Continuing our weekly editorial on the various soil conditions to which shrubs are suited, this piece is devoted to the care, cultivation and establishment of shrubs in predominantly alkaline soil content. Soils of this nature are generally described as chalky, although they can vary considerably from stony and shallow, to clay-like. The only way to tell is by doing a soil test. Alkaline soils will be PH7.1 or above.
Floral & Hardy’s Top Ten Shrubs for Alkaline Soils:
While slow growing, this unusual, large, evergreen shrub will show an abundance of leathery, dark green foliage accompanied in autumn by both the flowers and, at the same time, edible, but sadly flavourless, strawberry-like fruits. No pruning is required, but try to grow it in full sun.
Ceanothus ‘Italian Skies’
The ‘Californian Lilac’ is another evergreen cultivar whose glossy, emerald foliage will be festooned with wide cones of tiny, rich blue flowers in the later weeks of spring. This cultivar isn’t as tough as the Arbutus however and as such should be planted in a sheltered position with, as its name would suggest, plenty of sunlight.
Cistus pulverentus ‘Sunset’
The ‘Rock Rose’ is a low growing species of shrub and continues the run of evergreens on our list, but with magenta pink, saucer-shaped flowers possessed of bright yellow stamens in early summer. Once again ‘Sunset’ needs a sheltered position in full sun.
Deutzia ‘Pride of Rochester’
The ‘Pride of Rochester’ enters the running as the first deciduous cultivar. It is a medium-sized shrub with an upright habit, its pea- green foliage grows on long arching stems, and this will be coupled with dense clusters of small pink flowers running the entire length of the stems in June. To keep it flowering well, prune back shoots which have flowered once flowering has finished.
Fucshia magellanica ‘Riccartonii’
Among the more exotic-looking species mentioned we have the ‘Riccartonii’ – another upright deciduous shrub, though this cultivar is hung with complex, beautiful ,crimson and purple flowers from summer to autumn. In harsh winters frost may kill off the top growth, but don’t worry, cut the stems back to within a few centimetres of the ground in March.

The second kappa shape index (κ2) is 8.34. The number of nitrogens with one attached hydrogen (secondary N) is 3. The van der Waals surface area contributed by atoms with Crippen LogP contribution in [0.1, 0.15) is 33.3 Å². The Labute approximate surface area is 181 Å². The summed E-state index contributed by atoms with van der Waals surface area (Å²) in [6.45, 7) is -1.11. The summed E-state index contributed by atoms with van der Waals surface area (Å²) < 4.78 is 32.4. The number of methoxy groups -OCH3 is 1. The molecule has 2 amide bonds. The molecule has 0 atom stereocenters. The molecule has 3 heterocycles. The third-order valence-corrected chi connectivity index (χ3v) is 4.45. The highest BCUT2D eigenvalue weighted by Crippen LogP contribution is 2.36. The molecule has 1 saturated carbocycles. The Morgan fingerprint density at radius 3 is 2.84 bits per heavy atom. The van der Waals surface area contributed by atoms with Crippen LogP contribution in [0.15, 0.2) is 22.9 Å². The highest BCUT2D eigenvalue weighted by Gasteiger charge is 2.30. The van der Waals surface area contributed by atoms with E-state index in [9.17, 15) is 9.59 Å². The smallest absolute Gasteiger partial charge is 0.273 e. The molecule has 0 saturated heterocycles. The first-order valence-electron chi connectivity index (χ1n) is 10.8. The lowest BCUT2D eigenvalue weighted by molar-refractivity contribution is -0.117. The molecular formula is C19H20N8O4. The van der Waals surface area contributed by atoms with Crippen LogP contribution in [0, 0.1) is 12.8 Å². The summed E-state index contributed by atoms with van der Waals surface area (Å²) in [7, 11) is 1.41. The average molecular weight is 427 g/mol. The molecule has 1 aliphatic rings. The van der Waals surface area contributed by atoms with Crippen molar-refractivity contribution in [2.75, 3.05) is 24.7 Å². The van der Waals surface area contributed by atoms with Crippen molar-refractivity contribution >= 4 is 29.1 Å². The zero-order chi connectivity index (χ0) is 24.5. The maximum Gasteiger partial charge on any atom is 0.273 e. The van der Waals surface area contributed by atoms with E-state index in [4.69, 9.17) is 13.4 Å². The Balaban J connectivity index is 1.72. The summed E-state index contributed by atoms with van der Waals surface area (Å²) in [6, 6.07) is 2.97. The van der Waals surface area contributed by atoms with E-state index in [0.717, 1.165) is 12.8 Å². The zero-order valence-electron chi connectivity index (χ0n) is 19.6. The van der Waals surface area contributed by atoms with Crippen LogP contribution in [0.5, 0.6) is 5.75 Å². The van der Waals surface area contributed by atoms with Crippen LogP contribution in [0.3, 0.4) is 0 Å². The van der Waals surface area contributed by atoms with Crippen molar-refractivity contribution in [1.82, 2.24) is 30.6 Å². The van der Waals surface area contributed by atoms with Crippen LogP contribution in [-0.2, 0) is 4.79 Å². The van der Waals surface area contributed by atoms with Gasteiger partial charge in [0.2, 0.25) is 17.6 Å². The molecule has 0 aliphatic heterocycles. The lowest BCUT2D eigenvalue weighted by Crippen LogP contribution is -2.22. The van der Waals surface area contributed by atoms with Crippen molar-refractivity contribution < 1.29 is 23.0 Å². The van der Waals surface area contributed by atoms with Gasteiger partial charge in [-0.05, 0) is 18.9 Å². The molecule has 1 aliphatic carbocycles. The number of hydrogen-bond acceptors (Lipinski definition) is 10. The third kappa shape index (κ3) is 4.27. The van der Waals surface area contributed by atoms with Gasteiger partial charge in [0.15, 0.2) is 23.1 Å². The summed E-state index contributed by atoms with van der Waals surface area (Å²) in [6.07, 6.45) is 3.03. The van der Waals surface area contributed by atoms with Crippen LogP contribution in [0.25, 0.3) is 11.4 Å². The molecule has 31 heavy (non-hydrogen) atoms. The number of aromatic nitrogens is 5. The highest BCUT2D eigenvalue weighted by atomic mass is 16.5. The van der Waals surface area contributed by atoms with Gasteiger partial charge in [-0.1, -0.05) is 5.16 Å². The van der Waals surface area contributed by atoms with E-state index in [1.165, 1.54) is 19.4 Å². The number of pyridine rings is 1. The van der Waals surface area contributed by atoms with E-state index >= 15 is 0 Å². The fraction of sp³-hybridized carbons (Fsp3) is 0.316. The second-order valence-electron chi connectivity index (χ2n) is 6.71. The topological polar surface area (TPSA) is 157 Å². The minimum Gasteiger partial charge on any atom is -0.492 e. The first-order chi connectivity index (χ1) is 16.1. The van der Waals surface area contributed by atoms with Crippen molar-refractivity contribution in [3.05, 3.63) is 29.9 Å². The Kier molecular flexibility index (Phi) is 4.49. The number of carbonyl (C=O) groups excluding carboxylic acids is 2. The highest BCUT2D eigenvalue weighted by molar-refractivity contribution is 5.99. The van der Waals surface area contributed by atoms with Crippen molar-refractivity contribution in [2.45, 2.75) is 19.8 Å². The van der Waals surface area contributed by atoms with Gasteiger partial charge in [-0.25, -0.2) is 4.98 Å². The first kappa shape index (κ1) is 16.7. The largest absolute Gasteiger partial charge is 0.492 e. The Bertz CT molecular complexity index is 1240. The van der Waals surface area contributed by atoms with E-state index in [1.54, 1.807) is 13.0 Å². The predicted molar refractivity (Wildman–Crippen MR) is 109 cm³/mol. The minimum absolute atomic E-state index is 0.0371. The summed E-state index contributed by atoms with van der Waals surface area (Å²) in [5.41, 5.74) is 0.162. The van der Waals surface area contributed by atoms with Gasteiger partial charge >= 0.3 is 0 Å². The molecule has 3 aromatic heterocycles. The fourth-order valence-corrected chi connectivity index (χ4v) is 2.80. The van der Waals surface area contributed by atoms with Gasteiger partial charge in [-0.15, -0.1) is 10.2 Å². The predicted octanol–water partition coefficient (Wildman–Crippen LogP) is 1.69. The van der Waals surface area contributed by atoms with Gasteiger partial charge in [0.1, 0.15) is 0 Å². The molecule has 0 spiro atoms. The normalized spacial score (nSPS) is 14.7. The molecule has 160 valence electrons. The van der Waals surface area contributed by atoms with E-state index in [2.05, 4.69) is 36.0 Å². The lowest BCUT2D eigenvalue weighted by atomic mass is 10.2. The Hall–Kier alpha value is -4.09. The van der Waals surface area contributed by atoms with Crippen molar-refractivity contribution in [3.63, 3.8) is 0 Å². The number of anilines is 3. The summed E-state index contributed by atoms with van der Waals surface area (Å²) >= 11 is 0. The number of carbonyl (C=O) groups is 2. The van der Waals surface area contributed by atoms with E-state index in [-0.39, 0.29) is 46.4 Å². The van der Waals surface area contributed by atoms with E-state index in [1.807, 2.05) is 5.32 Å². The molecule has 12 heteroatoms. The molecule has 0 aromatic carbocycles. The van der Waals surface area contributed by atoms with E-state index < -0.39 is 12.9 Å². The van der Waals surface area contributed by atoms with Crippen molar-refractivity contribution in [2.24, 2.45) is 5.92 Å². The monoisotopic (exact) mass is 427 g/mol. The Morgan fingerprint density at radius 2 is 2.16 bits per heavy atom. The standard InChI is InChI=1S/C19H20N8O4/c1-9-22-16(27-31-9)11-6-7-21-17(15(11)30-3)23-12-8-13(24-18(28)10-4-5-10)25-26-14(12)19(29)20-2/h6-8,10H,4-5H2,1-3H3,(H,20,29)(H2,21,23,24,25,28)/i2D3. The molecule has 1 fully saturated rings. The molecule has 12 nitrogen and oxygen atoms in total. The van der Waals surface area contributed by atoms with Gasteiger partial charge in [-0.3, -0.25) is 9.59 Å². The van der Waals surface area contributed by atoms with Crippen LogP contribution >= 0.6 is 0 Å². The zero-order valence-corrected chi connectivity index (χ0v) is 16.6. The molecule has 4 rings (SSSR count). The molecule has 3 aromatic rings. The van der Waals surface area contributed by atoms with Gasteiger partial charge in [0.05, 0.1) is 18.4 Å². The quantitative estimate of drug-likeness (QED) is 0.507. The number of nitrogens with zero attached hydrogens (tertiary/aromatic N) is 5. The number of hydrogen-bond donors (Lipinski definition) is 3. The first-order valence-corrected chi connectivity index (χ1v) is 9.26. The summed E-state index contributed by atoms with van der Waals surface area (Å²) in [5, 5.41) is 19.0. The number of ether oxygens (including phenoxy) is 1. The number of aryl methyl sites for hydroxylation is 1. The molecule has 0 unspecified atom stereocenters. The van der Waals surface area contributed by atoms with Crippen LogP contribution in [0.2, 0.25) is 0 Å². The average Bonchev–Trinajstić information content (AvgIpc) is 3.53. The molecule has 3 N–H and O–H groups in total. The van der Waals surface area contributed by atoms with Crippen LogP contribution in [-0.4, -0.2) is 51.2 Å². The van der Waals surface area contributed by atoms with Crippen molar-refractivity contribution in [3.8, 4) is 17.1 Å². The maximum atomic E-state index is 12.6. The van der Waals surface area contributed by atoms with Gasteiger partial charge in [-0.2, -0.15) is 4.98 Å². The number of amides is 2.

Kerria japonica ‘Pleniflora’
‘Plenifora’ is a tall, vigorous shrub with arching stems and toothed green foliage. The cheerful, double, golden-yellow, pom-pom-like flowers appear from April to May. In June prune back the shoots which have flowered.
English Lavender is a fairly common sight so I won’t bore you with a description, except to say that ‘Hidcote’ has particularly deep purple flowers over a long flowering season. It needs a moderately fertile soil with full exposure to sunlight and make sure you deadhead the obsolete flowers every autumn to ensure healthy growth.
This aromatic small shrub has evergreen foliage and a compact growth habit. The foliage is a soft grey-green and will be offset by the plant’s yellow, button-like flowers in summer. They are susceptible to strong winds and should therefore be provided support or shelter. Also, trim over once flowering has finished in order to maintain a neat shape.
Syringa ‘Charles Joly’
An upright and elegant variety of Lilac, ‘Charles Joly’ is a deciduous cultivar with heart-shaped green foliage and scented, purple flowers from May to July. Lilacs are a very hardy species and will only require a minimal amount of maintenance in the form of cutting out any untidy branches once the flowers have faded.
Weigela ‘Wine and Roses’
Finally we have the ‘Wine and Roses’, in the titular sense anyway, whose deep pink, trumpet-shaped flowers will be on display from May to August, complemented well by the deep purple foliage. Despite their bombastic blooms, they’re also surprisingly hardy and will tolerate more or less any soil conditions. Once again, give them a prune once all the flowers have gone over.
Next week we’ll be covering another plant that prefers an alkaline soil – Clematis – and looking at a number of different varieties which, when grown in unison, can bloom in sequence providing a year-round source of vibrancy.
By Josh Ellison